Veteran journalist Carl Hoffman believes he’s solved one of the great mysteries of the 20th century. In 1961 at the age of 23, Michael Rockefeller – son of New York Governor Nelson Rockefeller and a member of one of the richest and most powerful families in America ¬– travelled to remote New Guinea in search of primitive art for his father’s new museum.
Ohioan Recalls Civil Rights Struggles in Birmingham
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Americans are celebrating the life of Doctor Martin Luther King Junior, the civil rights leader whose followers brought tremendous change to the South. One of the places were Doctor King labored was Birmingham, Alabama, a city whose fabric included fire hoses, police dogs and Bull Connor. In the first in a series of recollections by Ohioans, a Birmingham native recalls what it was like growing up during the struggle for civil rights.
Ohio State University’s Earle Holland grew up in Birmingham in the turbulent 1960s where he had a unique view of the civil rights struggle. His father was the editorial page editor of the influential and some would say liberal newspaper The Birmingham News.
“In the South you had the Ku Klux Klan of course. This was the time when George Wallace was the governor of the state of Alabama and he had ridden to his success on the claim of segregation now, segregation forever. It was a very volatile time not only for the races in general but also for anyone who would take a stance which was against the norm,” Holland says.
Which is exactly what Holland’s father did.
“His job was to provide the editorial stance in the newspaper which at the time was to try to recognize the fact that the South was changing and the traditional attitudes segregationist attitudes, unequal attitudes among the races were on the way out and it was time to embrace a new way of thinking. That clearly was not an attitude that much of the population in the region agreed with.
Bombings at the homes of local civil rights leaders became so common that Birmingham became known as “Bombingham.” Holland says that death threats became a way of life.
“As the paper and his editorials took a tougher and tougher stance, the newspaper learned that the Klan had issued death threats against the senior leadership of the newspaper and at that point in time we ended up having three armed guards on the house,” Holland says. “It was a situation that most people were not experiencing at that time.”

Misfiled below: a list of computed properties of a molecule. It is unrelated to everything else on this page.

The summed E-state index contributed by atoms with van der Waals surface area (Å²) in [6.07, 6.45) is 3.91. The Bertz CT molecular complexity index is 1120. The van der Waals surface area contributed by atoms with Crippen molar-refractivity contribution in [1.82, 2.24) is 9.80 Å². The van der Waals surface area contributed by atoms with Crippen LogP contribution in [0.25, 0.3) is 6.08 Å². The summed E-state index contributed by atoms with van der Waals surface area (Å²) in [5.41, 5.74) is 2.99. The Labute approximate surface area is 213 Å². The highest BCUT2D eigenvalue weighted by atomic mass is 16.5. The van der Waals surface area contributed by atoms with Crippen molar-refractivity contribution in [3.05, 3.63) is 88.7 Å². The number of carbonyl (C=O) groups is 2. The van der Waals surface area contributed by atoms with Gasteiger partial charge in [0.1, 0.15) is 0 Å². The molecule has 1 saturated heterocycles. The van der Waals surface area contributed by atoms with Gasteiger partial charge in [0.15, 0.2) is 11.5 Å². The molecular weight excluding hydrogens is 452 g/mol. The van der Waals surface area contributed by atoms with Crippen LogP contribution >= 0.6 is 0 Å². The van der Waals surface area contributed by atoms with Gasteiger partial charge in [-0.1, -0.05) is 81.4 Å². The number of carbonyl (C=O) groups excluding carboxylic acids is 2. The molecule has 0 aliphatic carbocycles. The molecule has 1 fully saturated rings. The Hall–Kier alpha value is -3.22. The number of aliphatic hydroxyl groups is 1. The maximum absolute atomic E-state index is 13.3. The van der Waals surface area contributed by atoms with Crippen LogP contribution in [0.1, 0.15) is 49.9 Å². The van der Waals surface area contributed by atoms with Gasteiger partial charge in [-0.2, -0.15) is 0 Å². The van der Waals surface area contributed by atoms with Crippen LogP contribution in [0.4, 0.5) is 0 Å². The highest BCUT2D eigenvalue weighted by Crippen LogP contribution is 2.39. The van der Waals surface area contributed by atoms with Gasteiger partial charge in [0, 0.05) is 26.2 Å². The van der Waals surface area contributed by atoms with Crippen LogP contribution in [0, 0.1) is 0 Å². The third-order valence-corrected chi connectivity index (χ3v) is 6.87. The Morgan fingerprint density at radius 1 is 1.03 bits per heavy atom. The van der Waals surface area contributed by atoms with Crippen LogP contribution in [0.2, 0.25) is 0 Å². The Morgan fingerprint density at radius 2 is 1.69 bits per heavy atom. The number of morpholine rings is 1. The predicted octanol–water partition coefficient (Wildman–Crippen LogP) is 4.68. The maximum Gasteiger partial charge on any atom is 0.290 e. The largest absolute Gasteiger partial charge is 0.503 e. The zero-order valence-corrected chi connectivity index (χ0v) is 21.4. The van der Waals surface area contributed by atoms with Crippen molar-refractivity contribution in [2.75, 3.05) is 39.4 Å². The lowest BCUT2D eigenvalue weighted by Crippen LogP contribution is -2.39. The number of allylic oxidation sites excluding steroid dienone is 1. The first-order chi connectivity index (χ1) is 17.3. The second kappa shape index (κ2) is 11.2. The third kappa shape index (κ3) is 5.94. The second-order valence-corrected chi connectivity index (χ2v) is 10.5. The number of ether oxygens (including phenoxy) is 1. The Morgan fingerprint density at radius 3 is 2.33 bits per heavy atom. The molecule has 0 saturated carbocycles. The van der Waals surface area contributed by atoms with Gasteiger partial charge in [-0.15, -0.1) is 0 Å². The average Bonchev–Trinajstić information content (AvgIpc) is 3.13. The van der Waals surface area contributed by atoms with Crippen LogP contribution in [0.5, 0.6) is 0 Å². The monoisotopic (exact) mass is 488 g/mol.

It took the tragedy of the 16th Street Baptist Church bombing to shake Birmingham to its core. Four girls – Addie Mae Collins, Carole Robertson, Cynthia Wesley and Denise McNair – were killed. They had just finished Sunday school.
“It was a Sunday morning and suddenly dad got a phone call and I remember him grabbing his coat and rushing out the back door and saying to my mom very briefly, ‘They’ve bombed a church they’ve killed four kids.’ That was perhaps the most critical event in the racial strife in Birmingham. It galvanized the opposition against that kind of violence regardless of race.
Birmingham was forced to confront itself. And its people changed.
“I think the general consensus among Southerners is the problem was not so much about race but about change. That people were more fearful of change more than they were of actual mixing of the races, That may be fantasy on my part but based on my experiences, I think that’s what it was, that Southerners as a class, tend to be very comfortable in the way things are and do not to respond to change as an opportunity in the way we all hope we do.”
Earle Holland is Assistant Vice President for Research Communications at Ohio State University.